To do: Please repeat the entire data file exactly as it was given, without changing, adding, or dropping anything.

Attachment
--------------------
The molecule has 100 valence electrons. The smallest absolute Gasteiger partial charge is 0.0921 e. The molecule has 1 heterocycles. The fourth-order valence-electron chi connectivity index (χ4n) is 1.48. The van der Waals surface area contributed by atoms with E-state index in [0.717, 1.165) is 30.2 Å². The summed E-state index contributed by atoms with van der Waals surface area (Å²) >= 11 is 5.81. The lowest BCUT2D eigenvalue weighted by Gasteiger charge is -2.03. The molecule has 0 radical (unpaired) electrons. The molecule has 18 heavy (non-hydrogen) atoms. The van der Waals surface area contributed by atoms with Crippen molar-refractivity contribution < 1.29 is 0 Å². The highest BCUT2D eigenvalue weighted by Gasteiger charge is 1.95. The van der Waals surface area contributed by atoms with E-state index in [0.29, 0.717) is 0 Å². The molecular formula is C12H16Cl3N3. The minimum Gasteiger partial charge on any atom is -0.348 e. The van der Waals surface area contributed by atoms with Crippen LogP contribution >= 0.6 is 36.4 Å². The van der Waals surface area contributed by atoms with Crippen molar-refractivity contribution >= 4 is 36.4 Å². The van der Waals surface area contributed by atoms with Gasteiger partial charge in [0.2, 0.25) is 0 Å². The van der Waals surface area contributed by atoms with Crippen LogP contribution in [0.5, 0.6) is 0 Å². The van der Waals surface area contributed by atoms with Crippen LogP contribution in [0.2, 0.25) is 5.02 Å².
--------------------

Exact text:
The molecule has 100 valence electrons. The smallest absolute Gasteiger partial charge is 0.0921 e. The molecule has 1 heterocycles. The fourth-order valence-electron chi connectivity index (χ4n) is 1.48. The van der Waals surface area contributed by atoms with E-state index in [0.717, 1.165) is 30.2 Å². The summed E-state index contributed by atoms with van der Waals surface area (Å²) >= 11 is 5.81. The lowest BCUT2D eigenvalue weighted by Gasteiger charge is -2.03. The molecule has 0 radical (unpaired) electrons. The molecule has 18 heavy (non-hydrogen) atoms. The van der Waals surface area contributed by atoms with Crippen molar-refractivity contribution < 1.29 is 0 Å². The highest BCUT2D eigenvalue weighted by Gasteiger charge is 1.95. The van der Waals surface area contributed by atoms with E-state index in [0.29, 0.717) is 0 Å². The molecular formula is C12H16Cl3N3. The minimum Gasteiger partial charge on any atom is -0.348 e. The van der Waals surface area contributed by atoms with Crippen LogP contribution >= 0.6 is 36.4 Å². The van der Waals surface area contributed by atoms with Crippen molar-refractivity contribution >= 4 is 36.4 Å². The van der Waals surface area contributed by atoms with Gasteiger partial charge in [0.2, 0.25) is 0 Å². The van der Waals surface area contributed by atoms with Crippen LogP contribution in [0.5, 0.6) is 0 Å². The van der Waals surface area contributed by atoms with Crippen LogP contribution in [0.2, 0.25) is 5.02 Å².